Tag Archives: politics

Did We Learn Nothing?

After years of disappointment and decline, we have chosen to re-elect the same policies that have left us stuck in the mud and economic malaise these past 4 years. Have voters totally stopped learning from their mistakes, or did they just really not like Mitt Romney? Either way, I am concerned at this outcome since it makes me wonder what our priorities really are in this country. We claim that the economy is our #1 concern, but then we don’t vote for the candidate we also think (by the polls) would be better at fixing the economy. Polls show that we voted based off racial identities and vague feelings of likability or “caring” instead of logic and platforms. We want to blame our politicians for the problems we’re facing, but then weren’t willing to vote for new ones. We voted for negativity instead of change or positivity, a total flip from 2008 election, but ended up with the same result. Regardless of the reasons, we have chosen to re-elect a divisive politician that has shown little ability to reunite our fractured political landscape or manage the problems we face as a nation. As such, anyone expecting big progress or big solutions in the next four years is likely to be disappointed. The political gridlock will continue, and regardless of “efforts” on both sides, the economic difficulties and pending crises in our entitlement programs will continue to be kicked down the road.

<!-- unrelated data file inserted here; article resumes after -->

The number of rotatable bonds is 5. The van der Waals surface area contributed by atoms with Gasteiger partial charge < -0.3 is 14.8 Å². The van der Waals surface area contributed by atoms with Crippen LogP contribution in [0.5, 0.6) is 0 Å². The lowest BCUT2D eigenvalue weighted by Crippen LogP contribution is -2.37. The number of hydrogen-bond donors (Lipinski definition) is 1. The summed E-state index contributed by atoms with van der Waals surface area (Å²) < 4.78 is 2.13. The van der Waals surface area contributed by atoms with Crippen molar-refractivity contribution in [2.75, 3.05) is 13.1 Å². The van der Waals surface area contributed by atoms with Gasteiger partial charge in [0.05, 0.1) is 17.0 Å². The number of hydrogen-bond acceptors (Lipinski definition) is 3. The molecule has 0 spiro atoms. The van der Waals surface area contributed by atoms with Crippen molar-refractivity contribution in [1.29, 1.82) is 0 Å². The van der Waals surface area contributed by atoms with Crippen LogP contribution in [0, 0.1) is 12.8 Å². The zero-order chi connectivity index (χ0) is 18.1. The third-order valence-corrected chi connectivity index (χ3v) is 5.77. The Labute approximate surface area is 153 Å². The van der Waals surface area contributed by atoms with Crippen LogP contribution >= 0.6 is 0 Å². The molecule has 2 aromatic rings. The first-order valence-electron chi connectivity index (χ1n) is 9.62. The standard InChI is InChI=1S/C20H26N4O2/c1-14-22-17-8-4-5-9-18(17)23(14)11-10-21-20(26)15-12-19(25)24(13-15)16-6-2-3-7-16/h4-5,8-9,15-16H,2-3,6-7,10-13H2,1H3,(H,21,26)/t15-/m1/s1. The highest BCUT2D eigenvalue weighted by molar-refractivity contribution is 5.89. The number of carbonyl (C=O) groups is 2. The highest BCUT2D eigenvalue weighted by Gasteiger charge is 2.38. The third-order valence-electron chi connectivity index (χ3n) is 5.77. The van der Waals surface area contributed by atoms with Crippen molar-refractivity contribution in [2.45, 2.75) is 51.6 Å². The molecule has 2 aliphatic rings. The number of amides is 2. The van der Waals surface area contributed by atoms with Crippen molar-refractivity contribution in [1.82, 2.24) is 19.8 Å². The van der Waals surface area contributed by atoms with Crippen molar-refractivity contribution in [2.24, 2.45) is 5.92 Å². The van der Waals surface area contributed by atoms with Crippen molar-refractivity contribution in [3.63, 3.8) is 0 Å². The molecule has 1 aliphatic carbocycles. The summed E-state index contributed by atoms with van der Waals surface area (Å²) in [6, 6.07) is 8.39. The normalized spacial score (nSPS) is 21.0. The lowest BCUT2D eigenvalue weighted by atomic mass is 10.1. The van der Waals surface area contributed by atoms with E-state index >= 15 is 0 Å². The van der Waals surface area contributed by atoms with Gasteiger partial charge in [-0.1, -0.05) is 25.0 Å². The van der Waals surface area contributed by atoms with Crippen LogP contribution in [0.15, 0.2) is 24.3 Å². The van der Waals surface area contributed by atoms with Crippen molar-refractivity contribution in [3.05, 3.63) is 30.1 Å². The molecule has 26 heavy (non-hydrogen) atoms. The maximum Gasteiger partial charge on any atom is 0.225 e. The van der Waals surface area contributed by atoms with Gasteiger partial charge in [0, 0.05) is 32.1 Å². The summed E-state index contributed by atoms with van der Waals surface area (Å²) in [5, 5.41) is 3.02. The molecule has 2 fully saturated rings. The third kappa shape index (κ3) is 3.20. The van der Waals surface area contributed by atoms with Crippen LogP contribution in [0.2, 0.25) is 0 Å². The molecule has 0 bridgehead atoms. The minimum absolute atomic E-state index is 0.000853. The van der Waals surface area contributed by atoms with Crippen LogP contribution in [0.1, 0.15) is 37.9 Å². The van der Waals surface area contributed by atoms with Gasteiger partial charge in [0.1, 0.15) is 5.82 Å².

I hope that without the political pressure of re-election he was so focused on that the President will be more effective in his leadership. I also hope that the fact almost as many citizens in our country voted against him as for him will be a wake-up call. I hope we see a better four years ahead of us than the last four, but I certainly don’t expect it. Congratulations to President Obama on a hard fought and well played (and unfortunately nasty) campaign, now change the game in D.C. like you promised to 4 years ago and actually try to work with people on the other side of the aisle. Now all your actions will only affect the legacy you leave. Make it one worth leaving.

-M

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Why I’ll Be Voting For Romney

I’m rarely this bold with writing about my political preferences on an individual candidate, but considering there are only two (real) options at this point, I figured there’s no point in pretending to be objective. I’m not going to go into deep detail here, everyone reading this is well informed enough to make their own decisions and vote according to their own priorities, but I have been asked by some of my (less informed) liberal friends “How could you vote for Romney?” as if it were akin to beating a puppy. As such, I decided to make my last minute case for why I’ll be voting for Mitt Romney in hopes that you can at least understand, even if you disagree.